Mexicans in the United States have been disproportionately affected by the pandemic. Last month, the remains of several hundred Mexicans were repatriated to their home country. Rafael Flores Zafra writes about Mixtecs, an indigenous peoples of southern Mexico.
On 11 July, a repatriation flight from New York to Mexico transported the remains of 200 Mexican migrants who had died of COVID-19 in the US. When I spoke to my mother in Mexico City a few days ago, she told me that she recognised some of the names of the deceased people from her hometown in Puebla, in the Mixteca region of Mexico.
The Mixteca region is little-known in Mexico, even to other Mexicans. It covers the territories of three Mexican states: Oaxaca, Guerrero and Puebla. Mixtec is actually an Aztec word. The Mixtec people, in their own language, referred to themselves as the Ñuudzahui or “Nuu Savi”, meaning “People of the Rain” in the Mixtec language. In Puebla, the state where I’m originally from, some 45 of the state’s 217 municipalities are Mixtec. Of these, the people of only five municipalities speak the Mixtec language. My mother’s hometown of Chinantla, while Mixtec, is not among those five.
Chinantla, like many parts of Mexico, has a long history of migration. People from the Mixteca region have established themselves in New York City since the 1940s, thanks to support networks that include their families. Unlike my own relatives in Chinantla, Puebla, the Mixtecs from Guerrero speak Mixtec as their first language: the language barrier and immigration status made them particularly vulnerable during the COVID-19 pandemic in New York.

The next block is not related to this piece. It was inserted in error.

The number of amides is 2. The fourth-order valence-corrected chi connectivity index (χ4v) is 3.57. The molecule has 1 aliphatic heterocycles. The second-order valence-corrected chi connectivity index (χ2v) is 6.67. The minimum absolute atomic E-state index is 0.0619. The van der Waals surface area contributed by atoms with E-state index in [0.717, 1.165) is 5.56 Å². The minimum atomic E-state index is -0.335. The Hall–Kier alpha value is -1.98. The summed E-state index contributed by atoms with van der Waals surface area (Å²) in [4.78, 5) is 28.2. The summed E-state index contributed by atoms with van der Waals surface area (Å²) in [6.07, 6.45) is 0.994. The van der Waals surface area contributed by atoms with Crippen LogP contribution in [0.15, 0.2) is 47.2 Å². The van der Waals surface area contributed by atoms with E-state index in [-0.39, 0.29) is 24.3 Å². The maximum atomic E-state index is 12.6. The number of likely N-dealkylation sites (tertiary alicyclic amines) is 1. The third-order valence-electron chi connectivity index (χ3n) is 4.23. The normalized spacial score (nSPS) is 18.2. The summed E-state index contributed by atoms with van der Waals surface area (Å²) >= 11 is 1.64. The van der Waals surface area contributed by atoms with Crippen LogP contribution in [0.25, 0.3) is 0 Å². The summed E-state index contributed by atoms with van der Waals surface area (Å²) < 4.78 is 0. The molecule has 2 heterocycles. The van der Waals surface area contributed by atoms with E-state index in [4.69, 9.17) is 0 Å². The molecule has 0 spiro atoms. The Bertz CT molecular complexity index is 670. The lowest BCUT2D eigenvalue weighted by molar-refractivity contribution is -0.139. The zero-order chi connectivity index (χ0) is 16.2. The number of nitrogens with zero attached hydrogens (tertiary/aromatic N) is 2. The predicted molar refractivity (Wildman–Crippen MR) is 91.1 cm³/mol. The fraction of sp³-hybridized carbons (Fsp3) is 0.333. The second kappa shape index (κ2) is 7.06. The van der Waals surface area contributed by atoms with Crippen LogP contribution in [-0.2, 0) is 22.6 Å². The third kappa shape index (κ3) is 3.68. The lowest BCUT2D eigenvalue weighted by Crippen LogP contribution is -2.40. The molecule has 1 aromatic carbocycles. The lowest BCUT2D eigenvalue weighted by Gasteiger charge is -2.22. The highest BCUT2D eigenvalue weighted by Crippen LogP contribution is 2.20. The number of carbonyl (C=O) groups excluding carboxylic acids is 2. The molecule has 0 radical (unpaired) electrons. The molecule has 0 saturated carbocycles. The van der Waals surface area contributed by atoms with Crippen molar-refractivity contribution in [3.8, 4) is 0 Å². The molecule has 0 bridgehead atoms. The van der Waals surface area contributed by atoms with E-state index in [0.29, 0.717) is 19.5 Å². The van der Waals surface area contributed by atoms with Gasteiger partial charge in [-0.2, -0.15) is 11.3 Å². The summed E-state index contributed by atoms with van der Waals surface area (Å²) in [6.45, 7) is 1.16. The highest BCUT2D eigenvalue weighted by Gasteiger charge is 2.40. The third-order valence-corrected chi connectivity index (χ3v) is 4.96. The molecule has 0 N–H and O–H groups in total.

The Mixtec people that I am more closely related to are my relatives from Chinantla, Puebla, even though we do not identify as indigenous because of a long history of assimilation dating back to the colonial era, which has indeed erased all traces of the Mixtec language. We build our identities as Mixtecos on three important pillars: the annual patron saint festivities, our direct or indirect links with the experience of migration, and on family. This is also the case with the neighbouring towns of Tehuitzingo, Acatlán de Osorio (in Oaxaca), and Piaxtla, all located in the Mixteca region of Oaxaca. My description, however, does not attempt to encompass all Mixtec communities in Mexico.
As of July 2020, more than a thousand deaths of Mexican nationals have been recorded in the United States. These were reported in international newspapers including El País and The New York Times which documented the experiences of immigrants from the Mixteca region who have died from the virus.
Back in Britain, I’ve spent nearly five months in some sort of lockdown after a long winter. From the screen of my phone, I saw members of my family enjoying the watermelon and pitaya season in May as I scrolled through my feeds on Facebook and Instagram. In early March 2020, I was the first of my family to experience the effects of the COVID-19 pandemic in London, as it moved east, first hitting New York City and now Mexico, the epicentre of COVID-19 along with Brazil in Latin America.
Photo Credits: Rafael Flores Zafra